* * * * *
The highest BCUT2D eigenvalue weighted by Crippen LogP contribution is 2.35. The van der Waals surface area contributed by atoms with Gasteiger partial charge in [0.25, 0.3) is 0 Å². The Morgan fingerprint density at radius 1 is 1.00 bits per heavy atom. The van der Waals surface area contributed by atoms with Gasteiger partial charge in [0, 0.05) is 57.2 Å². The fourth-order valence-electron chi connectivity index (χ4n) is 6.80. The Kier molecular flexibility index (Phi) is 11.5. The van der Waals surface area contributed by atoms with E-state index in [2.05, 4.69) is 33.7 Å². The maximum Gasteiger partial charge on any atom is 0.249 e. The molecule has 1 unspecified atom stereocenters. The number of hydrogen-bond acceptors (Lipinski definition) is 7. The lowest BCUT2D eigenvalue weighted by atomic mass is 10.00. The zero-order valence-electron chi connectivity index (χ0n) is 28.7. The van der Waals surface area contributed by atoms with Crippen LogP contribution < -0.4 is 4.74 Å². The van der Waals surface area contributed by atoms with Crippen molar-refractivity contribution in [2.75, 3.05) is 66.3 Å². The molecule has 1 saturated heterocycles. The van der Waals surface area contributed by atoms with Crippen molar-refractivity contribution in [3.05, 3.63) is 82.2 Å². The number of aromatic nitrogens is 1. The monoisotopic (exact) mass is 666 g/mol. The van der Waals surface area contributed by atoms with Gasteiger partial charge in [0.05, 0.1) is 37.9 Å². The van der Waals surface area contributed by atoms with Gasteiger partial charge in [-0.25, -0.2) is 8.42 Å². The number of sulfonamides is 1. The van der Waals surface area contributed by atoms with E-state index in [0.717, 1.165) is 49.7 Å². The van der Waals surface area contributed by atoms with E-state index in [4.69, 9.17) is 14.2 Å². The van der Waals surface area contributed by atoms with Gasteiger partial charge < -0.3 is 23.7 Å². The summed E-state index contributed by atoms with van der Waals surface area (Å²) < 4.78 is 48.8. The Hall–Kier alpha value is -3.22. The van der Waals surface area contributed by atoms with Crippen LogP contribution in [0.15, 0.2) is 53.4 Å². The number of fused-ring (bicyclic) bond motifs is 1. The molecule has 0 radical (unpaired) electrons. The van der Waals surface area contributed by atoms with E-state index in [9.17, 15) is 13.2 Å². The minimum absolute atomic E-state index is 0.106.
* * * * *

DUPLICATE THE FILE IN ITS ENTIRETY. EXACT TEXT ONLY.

The highest BCUT2D eigenvalue weighted by Crippen LogP contribution is 2.35. The van der Waals surface area contributed by atoms with Gasteiger partial charge in [0.25, 0.3) is 0 Å². The Morgan fingerprint density at radius 1 is 1.00 bits per heavy atom. The van der Waals surface area contributed by atoms with Gasteiger partial charge in [0, 0.05) is 57.2 Å². The fourth-order valence-electron chi connectivity index (χ4n) is 6.80. The Kier molecular flexibility index (Phi) is 11.5. The van der Waals surface area contributed by atoms with E-state index in [2.05, 4.69) is 33.7 Å². The maximum Gasteiger partial charge on any atom is 0.249 e. The molecule has 1 unspecified atom stereocenters. The number of hydrogen-bond acceptors (Lipinski definition) is 7. The lowest BCUT2D eigenvalue weighted by atomic mass is 10.00. The zero-order valence-electron chi connectivity index (χ0n) is 28.7. The van der Waals surface area contributed by atoms with Crippen LogP contribution < -0.4 is 4.74 Å². The van der Waals surface area contributed by atoms with Crippen molar-refractivity contribution in [2.75, 3.05) is 66.3 Å². The molecule has 1 saturated heterocycles. The van der Waals surface area contributed by atoms with Crippen molar-refractivity contribution in [3.05, 3.63) is 82.2 Å². The number of aromatic nitrogens is 1. The monoisotopic (exact) mass is 666 g/mol. The van der Waals surface area contributed by atoms with Gasteiger partial charge in [0.05, 0.1) is 37.9 Å². The van der Waals surface area contributed by atoms with Gasteiger partial charge in [-0.25, -0.2) is 8.42 Å². The number of sulfonamides is 1. The van der Waals surface area contributed by atoms with E-state index in [0.717, 1.165) is 49.7 Å². The van der Waals surface area contributed by atoms with E-state index in [4.69, 9.17) is 14.2 Å². The van der Waals surface area contributed by atoms with Gasteiger partial charge < -0.3 is 23.7 Å². The summed E-state index contributed by atoms with van der Waals surface area (Å²) < 4.78 is 48.8. The Hall–Kier alpha value is -3.22. The van der Waals surface area contributed by atoms with Crippen LogP contribution in [0.15, 0.2) is 53.4 Å². The number of fused-ring (bicyclic) bond motifs is 1. The molecule has 0 radical (unpaired) electrons. The van der Waals surface area contributed by atoms with E-state index in [9.17, 15) is 13.2 Å². The minimum absolute atomic E-state index is 0.106.